I plan to dive a little deeper into pieces of this posting in the future, but for now here is a brief piece about why I do what I do.
Every once in a while I get asked why I run or more often than not, why I run so much, often quantified as excessively or obsessively. Some people are downright condescending while others just want to know. I have put a lot of thought into why I run as much as I do especially since I have started running longer distances, and over the last several weeks have come up with this:
I run to feel free. I run for balance and enlightenment. I run long to release the demons within and move forward with my life. I am an ultra runner because it allows me to face the black dog and move forward. I run to be free. I run to understand who I really am. I’m not an elite athlete; I am not a regional superstar and I am not training for greatness. I don’t race to place; I race to beat my last effort.
Really, the above is a bunch of statements that could mostly stand on their own as a reason why someone runs. In stringing them all together I started to really figure out why I do what I do. Maybe it only makes sense to me and maybe that is the way it should be.
Freedom was pretty easy to find through running, from my first mile to whatever I am running today I find freedom from running. It is me and the road or trail. Balance and enlightenment I may eventually find someday through running.
The black dog I refer to isn’t black dog of European lore but more a superimposition of my depression. If I run long enough, I seem to think through everything in my head and upon reaching the void there he stands, larger than life to confront me. The longer I continue on after finding my black dog the better I feel after the event. Being able to overtake my black dog one day will probably by my best personal triumph. This is my prime motivator.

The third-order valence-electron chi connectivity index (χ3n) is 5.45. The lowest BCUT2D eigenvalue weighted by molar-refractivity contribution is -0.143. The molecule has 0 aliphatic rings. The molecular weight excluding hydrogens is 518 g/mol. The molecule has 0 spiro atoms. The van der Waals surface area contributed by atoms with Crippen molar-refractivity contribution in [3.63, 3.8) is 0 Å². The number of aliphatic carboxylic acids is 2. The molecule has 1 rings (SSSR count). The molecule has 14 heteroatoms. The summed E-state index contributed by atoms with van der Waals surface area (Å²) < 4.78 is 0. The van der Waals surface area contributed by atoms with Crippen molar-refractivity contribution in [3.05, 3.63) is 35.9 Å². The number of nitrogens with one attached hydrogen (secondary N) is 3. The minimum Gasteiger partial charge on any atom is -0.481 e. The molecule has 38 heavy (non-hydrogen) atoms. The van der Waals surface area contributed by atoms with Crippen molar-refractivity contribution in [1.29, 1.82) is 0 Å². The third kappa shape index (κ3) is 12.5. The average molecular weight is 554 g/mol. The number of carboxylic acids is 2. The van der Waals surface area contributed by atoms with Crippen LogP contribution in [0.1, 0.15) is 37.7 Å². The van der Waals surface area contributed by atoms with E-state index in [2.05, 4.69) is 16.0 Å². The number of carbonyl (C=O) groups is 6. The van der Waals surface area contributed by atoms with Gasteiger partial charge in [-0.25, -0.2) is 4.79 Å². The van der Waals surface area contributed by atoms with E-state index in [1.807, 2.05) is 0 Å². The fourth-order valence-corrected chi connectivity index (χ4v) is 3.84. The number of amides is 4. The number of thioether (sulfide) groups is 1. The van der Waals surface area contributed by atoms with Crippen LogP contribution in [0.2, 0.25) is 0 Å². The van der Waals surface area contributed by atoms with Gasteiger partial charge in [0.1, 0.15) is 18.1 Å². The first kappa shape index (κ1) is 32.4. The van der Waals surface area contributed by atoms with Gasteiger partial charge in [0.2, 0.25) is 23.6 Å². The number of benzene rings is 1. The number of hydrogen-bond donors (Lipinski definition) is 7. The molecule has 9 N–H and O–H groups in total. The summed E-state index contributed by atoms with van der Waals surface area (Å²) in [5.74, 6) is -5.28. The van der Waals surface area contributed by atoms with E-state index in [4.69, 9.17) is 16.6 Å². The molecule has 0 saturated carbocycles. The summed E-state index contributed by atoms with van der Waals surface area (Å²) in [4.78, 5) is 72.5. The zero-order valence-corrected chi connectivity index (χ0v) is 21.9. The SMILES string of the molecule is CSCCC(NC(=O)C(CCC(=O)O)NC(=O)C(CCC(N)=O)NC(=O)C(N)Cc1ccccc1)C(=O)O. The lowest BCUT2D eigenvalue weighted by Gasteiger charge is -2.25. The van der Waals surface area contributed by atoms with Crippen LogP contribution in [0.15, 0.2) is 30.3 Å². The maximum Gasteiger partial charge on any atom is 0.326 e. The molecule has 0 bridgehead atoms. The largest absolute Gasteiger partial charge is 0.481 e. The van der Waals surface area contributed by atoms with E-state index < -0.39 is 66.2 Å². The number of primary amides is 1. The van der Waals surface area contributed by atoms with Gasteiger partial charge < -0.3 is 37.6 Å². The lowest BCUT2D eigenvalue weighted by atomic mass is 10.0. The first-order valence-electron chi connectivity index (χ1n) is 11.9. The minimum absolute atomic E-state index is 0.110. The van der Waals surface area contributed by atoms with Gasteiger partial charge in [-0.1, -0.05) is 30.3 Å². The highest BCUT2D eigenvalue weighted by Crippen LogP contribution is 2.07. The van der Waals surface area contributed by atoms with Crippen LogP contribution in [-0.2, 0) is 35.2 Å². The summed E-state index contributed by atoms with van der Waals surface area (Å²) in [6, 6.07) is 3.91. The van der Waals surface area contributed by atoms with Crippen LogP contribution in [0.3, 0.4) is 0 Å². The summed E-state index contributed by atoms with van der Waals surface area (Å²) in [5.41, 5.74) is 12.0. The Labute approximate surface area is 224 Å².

Enough about dogs though, my final statement rubs many runners the wrong way. I don’t race to place; I race to beat my last effort. Many people take this to mean that I am not a competitive person. Many think you are wasting your time going out for anything less than first place. That is great if it gets you out of bed and running every day. Not saying I haven’t placed before because I have, I am just saying that using winning as a motivator to run better doesn’t help make me a better runner.
The only outside motivator that usually gets under my skin enough to make me change my ways is to tell me I will fail. Failure isn’t an option, so telling me I will fail at anything tends to push me over the edge. Once challenged, I have a relentless drive to succeed at any cost. One of these days, I may get past this character flaw as I prefer not to embody negativity to drive success.
The only thing I find more derogatory than failure is quitting.
Remember, run happy, train smart and don’t listen to the voices inside your head that tell you what you can’t do!